This article reports a pilot project designed to ascertain what scald burn prevention practices parents of young children used and whether teaching would lead to implementation of burn-related home-safety practices. The sample (n = 49) was followed up longitudinally, and participants completed a survey during two home interviews conducted at 4-week intervals. There was a statistically significant change in the number of scald burn prevention measures (p <.001) implemented by parents after public health nurses provided teaching. Changes in parental behavior were correlated with ethnicity (p <.05). The results have implications for teaching families effective scald burn prevention strategies.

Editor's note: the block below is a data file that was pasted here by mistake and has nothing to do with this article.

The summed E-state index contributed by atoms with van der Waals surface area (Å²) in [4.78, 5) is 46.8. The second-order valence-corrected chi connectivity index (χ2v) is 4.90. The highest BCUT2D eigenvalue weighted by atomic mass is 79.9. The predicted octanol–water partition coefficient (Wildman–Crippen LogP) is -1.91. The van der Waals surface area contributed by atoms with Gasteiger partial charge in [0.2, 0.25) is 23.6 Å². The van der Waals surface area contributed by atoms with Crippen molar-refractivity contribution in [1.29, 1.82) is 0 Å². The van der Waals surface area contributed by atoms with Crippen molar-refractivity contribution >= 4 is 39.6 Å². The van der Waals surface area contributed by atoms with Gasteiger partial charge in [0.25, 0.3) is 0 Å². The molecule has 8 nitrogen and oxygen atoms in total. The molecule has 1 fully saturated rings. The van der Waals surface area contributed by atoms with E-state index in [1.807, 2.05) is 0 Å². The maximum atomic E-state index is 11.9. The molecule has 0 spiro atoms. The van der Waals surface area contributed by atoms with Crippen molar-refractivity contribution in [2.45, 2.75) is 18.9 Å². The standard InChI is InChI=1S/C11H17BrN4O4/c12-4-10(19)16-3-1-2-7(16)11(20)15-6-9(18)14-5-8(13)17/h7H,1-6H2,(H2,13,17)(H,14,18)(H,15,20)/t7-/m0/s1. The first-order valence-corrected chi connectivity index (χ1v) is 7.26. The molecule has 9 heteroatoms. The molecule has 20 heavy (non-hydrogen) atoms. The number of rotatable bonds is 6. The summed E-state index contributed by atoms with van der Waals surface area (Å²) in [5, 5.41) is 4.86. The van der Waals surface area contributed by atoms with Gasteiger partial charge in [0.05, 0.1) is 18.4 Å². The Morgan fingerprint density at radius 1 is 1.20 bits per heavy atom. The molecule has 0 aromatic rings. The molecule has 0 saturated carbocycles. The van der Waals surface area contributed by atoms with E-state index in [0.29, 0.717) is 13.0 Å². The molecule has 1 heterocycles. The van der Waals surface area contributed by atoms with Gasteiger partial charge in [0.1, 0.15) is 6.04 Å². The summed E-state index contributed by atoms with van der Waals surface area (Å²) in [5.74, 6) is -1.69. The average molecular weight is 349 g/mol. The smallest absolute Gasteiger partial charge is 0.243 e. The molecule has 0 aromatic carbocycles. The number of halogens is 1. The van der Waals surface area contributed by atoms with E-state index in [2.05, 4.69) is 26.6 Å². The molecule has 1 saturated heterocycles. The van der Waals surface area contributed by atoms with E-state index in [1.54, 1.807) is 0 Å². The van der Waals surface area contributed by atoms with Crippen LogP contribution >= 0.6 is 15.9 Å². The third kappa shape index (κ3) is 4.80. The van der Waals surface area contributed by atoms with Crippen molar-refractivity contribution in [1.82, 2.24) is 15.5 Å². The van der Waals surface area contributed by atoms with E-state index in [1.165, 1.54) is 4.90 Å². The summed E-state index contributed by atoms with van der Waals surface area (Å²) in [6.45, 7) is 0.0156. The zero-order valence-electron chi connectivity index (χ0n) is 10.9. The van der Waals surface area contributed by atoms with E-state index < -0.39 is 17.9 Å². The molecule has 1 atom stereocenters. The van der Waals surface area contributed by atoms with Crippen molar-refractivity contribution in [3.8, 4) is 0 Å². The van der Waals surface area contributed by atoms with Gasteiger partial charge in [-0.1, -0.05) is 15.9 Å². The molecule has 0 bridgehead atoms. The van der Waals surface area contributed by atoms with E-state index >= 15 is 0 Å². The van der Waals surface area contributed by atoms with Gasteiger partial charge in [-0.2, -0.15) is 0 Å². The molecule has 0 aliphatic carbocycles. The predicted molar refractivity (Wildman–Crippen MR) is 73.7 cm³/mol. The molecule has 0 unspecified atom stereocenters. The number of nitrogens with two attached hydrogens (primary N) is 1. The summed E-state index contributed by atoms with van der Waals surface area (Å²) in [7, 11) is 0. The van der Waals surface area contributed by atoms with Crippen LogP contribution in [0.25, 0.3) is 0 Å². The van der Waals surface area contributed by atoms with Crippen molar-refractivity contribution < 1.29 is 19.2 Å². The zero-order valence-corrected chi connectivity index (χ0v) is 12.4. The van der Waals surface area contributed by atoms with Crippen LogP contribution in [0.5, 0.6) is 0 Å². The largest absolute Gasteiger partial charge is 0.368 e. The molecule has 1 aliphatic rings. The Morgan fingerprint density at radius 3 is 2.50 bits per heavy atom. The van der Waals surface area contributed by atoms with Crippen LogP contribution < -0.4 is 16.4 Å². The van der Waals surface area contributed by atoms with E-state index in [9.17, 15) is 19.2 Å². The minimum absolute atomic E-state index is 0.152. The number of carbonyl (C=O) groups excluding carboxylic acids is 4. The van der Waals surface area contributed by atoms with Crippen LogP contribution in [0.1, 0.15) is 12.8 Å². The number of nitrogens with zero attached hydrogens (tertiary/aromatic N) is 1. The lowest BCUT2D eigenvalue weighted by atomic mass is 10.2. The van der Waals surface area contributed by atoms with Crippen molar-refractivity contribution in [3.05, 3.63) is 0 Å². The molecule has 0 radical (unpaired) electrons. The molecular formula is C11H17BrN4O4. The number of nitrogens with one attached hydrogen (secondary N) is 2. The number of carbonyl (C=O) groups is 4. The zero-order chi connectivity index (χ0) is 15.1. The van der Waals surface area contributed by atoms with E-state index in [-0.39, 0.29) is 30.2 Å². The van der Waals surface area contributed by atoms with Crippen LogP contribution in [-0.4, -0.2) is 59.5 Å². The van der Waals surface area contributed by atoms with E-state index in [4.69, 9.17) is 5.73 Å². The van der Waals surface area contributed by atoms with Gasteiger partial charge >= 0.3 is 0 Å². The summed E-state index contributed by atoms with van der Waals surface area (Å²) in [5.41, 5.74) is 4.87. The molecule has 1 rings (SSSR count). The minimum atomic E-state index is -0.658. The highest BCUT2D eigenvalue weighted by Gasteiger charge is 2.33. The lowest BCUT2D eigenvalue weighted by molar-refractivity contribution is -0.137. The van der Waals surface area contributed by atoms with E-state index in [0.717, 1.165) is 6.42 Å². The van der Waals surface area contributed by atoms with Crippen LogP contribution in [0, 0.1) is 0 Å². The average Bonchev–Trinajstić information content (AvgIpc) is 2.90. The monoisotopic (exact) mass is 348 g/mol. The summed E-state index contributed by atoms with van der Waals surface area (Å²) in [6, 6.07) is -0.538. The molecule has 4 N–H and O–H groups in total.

Copyright 2001 by W.B. Saunders Company